fire
‘The soup is boiling over into the fire.’
16
U
n The projected adherence alternation relates monovalent <SUB V1 > to bivalent <SUB V1 V2 e DOB >; or bivalent <SUB V1 DOB> to trivalent <SUB V1 DOB V2 e DOB>, where V2 is fi or ku preceding postverbal projected adherence particle e and where monovalent SUB or bivalent DOB, respectively, project and adhere to DOB of e.

(208)
Àlèkè fí èkhọ̀ì fí ẹ́ òhí.
àlèkè
Aleke
throw
èkhọ̀ì
worm
propel
ẹ́
PA
òhí
Ohi
‘Aleke threw a worm onto Ohi.’
1
U
n The causative alternation relates monovalent <SUB V1> to bivalent <SUB V2 DOB V1>; or bivalent <SUB V1 DOB> to trivalent <SUB V2 DOB V1 DOB>, where erstwhile monovalent or bivalent SUB occurs as DOB of V2. V2 is nwu ‘take hold of a singleton’, hua ‘take hold of a plurality’ or re ‘take a mass’, depending on count/mass property of bivalent V2 DOB.
(231)
Òjè nwú ọ́lí úkpùn ká.
òjè
Oje
nwú
take.hold.SG
ọ́lí
the
úkpùn
cloth
dry
‘Oje put the cloth to dry. / Oje dried the cloth.’
4
U
n The instrument alternation relates monovalent <SUB V1> to bivalent <SUB V2 DOB V1>; bivalent <SUB V1 DOB> to trivalent <SUB V2 DOB V1 DOB>; or trivalent <SUB V1 DOB o vbi+LOC> to quadravalent <SUB V2 DOB V1 DOB o vbi+LOC>. V2 is re ‘take / engage with’ and erstwhile monovalent, bivalent or trivalent SUB retains its position as SUB.
(226)
Ọ̣̣́́lí ọ́mọ̀ ọ̀ ọ́ rẹ̀ èkẹ́n dòó.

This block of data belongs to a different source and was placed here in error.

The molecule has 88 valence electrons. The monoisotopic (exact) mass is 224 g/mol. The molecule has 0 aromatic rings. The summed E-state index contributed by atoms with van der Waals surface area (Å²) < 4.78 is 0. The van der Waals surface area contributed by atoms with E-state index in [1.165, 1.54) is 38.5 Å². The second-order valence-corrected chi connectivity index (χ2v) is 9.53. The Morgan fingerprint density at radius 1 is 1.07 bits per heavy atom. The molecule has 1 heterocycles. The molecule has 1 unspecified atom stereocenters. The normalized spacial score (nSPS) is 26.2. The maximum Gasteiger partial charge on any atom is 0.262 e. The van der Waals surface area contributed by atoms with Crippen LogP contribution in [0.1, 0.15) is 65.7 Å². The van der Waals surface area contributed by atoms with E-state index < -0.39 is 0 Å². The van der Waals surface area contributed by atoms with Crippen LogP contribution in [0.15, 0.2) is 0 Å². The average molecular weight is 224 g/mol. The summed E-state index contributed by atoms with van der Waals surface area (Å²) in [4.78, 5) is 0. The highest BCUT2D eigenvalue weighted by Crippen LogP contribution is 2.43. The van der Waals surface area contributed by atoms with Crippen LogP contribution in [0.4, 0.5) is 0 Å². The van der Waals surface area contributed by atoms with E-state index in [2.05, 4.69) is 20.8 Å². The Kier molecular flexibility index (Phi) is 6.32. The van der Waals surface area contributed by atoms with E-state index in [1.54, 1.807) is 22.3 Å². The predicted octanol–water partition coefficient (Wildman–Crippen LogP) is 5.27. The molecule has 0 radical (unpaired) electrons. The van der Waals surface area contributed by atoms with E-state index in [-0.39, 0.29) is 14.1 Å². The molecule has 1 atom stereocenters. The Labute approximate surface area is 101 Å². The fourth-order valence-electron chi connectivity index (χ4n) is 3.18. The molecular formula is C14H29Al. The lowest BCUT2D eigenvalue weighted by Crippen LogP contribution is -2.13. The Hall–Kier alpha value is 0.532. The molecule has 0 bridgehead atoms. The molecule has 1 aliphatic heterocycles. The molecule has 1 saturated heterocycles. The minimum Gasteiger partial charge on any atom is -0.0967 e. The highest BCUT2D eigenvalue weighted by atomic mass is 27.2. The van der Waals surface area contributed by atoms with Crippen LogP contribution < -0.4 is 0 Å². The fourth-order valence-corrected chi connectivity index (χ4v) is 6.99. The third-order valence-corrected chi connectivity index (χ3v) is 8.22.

ọ́lí
the
ọ́mọ̀
child
ọ̀
SC
ọ́
C
rẹ̀
take
èkẹ́n
sand
dòó
fantasize
‘The child is fantasizing with sand. / The child is playing with sand.’
30
U
n The allative alternation relates bivalent <SUB V1 DOB> to trivalent <SUB V1 DOB V2 DOB>, where V2 is ye ‘move to’ and where V1 DOB undergoes a temporary transfer of possession to V2 DOB.
(254)
Òjè ẹ́hẹ́n ígbàlàkà yé òhí.
òjè
Oje
ẹ́hẹ́n
make
ígbàlàkà
ladder
ALL
òhí
Ohi
‘Oje took a ladder to Ohi.’
7
U
n The elative alternation relates bivalent <SUB V1 DOB> to either trivalent <SUB V1 DOB V2 vbi+LOC V3> or trivalent <SUB V1 DOB vbi+LOC V3>, where V2 is shoo and V3 is re and where a V1 DOB is depositioned from a locative relation (i.e. the vbi+LOC argument).
(203)
Òjè nyá úsúọ́ká vbí óràn ré.
òjè
Oje
nyá
tear
úsúọ́ká
maize.ear
vbí
LOC
óràn
stalk
arrive
‘Oje tore an ear of maize from the stalk. / Oje ripped an ear of maize from the stalk.’
3
U
n The external possessor alternation relates bivalent <SUB V1 PUM ísì POR> to bivalent <SUB V1 POR PUM>; bivalent <SUB V1 vbi+PUM ísì POR> to trivalent <SUB V1 POR vbi+PUM>; or trivalent <SUB V1 DOB vbi+PUM ísì POR> to quadravalent <SUB V1 POR DOB vbi+PUM, thus shifting a possessor internal to a genitive phrase marked by ísì to a position immediately following clausal verb.

(30)
Òjè míáá áléké étà.
òjè
Oje
míáá
ask
áléké
Aleke
étà
question
‘Oje asked Aleke a question./ Oje asked a question of Aleke.’
14
U
n The unspecified distributive locative alternation relates monovalent <SUB V1 > to <SUB V1 V2 a>; or bivalent <SUB V1 DOB> to <SUB V1 DOB V2 a>, where V2 is fi or ku preceding change of state particle a and where monovalent SUB or bivalent DOB, respectively, releases and projects onto an unspecified locative referent or undergoes a change of state relative to an unspecified locative referent.
(258)
Òjè gúọ́ghọ́ úkpàsánmì kú à.
òjè
Oje
gúọ́ghọ́
break
úkpàsánmì
cane
spread
à
CS
‘Oje broke his cane into smithereens. / Oje broke his cane all over the place.’
15